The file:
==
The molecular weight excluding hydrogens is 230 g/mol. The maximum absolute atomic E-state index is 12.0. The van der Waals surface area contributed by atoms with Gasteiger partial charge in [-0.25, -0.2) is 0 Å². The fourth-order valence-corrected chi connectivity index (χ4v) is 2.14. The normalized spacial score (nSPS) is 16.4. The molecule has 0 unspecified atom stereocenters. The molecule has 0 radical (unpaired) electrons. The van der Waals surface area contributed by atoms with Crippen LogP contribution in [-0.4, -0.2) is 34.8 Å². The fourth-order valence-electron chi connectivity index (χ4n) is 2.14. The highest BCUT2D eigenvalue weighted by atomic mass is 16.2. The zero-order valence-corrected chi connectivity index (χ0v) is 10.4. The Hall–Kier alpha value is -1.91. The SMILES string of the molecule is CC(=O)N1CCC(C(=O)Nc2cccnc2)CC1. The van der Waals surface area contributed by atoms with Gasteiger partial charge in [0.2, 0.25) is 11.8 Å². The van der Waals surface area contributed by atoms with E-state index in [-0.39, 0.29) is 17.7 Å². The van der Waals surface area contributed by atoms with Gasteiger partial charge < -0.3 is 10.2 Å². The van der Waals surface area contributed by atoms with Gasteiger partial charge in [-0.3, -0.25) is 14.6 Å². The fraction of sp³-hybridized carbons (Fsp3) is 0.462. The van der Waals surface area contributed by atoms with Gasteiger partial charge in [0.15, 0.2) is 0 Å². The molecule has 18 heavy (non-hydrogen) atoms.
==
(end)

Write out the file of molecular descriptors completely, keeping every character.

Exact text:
The molecular weight excluding hydrogens is 230 g/mol. The maximum absolute atomic E-state index is 12.0. The van der Waals surface area contributed by atoms with Gasteiger partial charge in [-0.25, -0.2) is 0 Å². The fourth-order valence-corrected chi connectivity index (χ4v) is 2.14. The normalized spacial score (nSPS) is 16.4. The molecule has 0 unspecified atom stereocenters. The molecule has 0 radical (unpaired) electrons. The van der Waals surface area contributed by atoms with Crippen LogP contribution in [-0.4, -0.2) is 34.8 Å². The fourth-order valence-electron chi connectivity index (χ4n) is 2.14. The highest BCUT2D eigenvalue weighted by atomic mass is 16.2. The zero-order valence-corrected chi connectivity index (χ0v) is 10.4. The Hall–Kier alpha value is -1.91. The SMILES string of the molecule is CC(=O)N1CCC(C(=O)Nc2cccnc2)CC1. The van der Waals surface area contributed by atoms with Gasteiger partial charge in [0.2, 0.25) is 11.8 Å². The van der Waals surface area contributed by atoms with E-state index in [-0.39, 0.29) is 17.7 Å². The van der Waals surface area contributed by atoms with Gasteiger partial charge < -0.3 is 10.2 Å². The van der Waals surface area contributed by atoms with Gasteiger partial charge in [-0.3, -0.25) is 14.6 Å². The fraction of sp³-hybridized carbons (Fsp3) is 0.462. The van der Waals surface area contributed by atoms with Gasteiger partial charge in [0.15, 0.2) is 0 Å². The molecule has 18 heavy (non-hydrogen) atoms.